Download Arabic course Translation and Transliteration by Fuad H. Megally, M. Mansoor PDF

By Fuad H. Megally, M. Mansoor

Contents: instruction manual - Textbook - Written workouts ebook - Spoken routines e-book - Alphabet e-book - Translation ebook - research leaflet - "Getting all started" cassette - nine language cassettes.

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Extra resources for Arabic course Translation and Transliteration

Sample text

Bergsland's point is that it is much easier to derive Aleut from something like Proto-Eskimo than it is to derive Eskimo from something closer to Aleut. 22. The controversy over the reality of 'Chukotko-Kamchatkan' Unlike the story of the acceptance of the Eskimo-Aleut languages as a single family, there is still not complete agreement amongst specialists in the Chukotko-Kamchatkan languages as to the nature of the relationship between the two purported branches of the family, Chukotkan and Kamchatkan.

Knowledge of the specific Aurignacoid blade technology associated with the latter people ultimately derived, according to MullerBeck, from the Near East and diffused as far as Kamchatka, Hokkaido and Beringia across the tundra by whatever routes the ice allowed. He descries its presence - albeit in a special local form - at the Mal'ta site of Baykalia (Muller-Beck 1967, 391), C14 dated to 12,800 BC but suspected by some to be much older (see Fiedler 1992, 35). Any new-comers associated with its appearance would probably have been absorbed by residual population groups they encountered en route, a pattern that was later to be repeated several times along the same approximate route into the New World.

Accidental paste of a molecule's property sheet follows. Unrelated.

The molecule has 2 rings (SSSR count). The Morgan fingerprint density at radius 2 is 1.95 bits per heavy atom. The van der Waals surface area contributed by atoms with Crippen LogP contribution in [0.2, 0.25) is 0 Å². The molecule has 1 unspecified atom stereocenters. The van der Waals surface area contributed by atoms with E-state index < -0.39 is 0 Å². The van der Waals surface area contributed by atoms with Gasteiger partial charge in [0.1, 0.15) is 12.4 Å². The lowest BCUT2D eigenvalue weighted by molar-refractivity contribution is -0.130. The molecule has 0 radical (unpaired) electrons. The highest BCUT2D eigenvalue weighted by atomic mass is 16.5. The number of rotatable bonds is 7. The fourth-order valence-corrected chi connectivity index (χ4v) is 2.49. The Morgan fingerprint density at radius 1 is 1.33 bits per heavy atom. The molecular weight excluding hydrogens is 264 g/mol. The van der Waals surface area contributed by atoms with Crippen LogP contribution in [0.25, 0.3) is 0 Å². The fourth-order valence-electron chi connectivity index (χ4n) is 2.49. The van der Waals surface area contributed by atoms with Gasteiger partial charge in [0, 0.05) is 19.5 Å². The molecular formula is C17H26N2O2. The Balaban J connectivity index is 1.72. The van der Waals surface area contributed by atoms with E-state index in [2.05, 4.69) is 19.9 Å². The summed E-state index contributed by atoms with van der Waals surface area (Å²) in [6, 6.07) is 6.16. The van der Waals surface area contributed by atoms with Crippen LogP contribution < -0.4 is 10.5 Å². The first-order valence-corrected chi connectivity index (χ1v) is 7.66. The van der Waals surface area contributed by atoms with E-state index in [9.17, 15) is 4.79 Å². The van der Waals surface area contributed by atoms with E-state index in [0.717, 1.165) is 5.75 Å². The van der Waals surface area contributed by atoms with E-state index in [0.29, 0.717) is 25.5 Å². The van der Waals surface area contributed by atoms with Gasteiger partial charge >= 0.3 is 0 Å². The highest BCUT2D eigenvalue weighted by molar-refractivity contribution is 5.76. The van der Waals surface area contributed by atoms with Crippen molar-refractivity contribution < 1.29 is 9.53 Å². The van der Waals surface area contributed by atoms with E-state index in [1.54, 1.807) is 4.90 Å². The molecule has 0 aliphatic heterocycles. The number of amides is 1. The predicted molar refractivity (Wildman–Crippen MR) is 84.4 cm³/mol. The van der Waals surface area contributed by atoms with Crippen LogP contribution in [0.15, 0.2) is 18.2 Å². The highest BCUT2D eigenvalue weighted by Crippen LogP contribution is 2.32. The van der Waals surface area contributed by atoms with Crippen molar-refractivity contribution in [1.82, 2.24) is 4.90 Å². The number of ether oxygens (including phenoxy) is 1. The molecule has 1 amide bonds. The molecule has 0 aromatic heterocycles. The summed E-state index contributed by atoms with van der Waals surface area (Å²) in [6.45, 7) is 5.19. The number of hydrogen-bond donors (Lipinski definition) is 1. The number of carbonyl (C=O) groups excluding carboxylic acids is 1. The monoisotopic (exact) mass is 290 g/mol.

The cardinal point to bear in mind is that, owing to the quirks of geography and climate which left the dry Asian and Beringian tundra largely ice-free while northern Europe was still covered by the Scandinavian ice cap, human beings could move up into the Arctic within eastern Asia before this was possible in Europe. It seems plausible that bearers of a Ural-Altaic complex of languages (itself far from a homogenous 'stock') moved up from further south into Mongolia, Manchuria and Baykalia (southern central Siberia) with the late Pleistocene/ Holocene warming and the northward return of the forests, some time after the last ancestors of the 24 INTRODUCTION Paleo-Arctic people had moved on.

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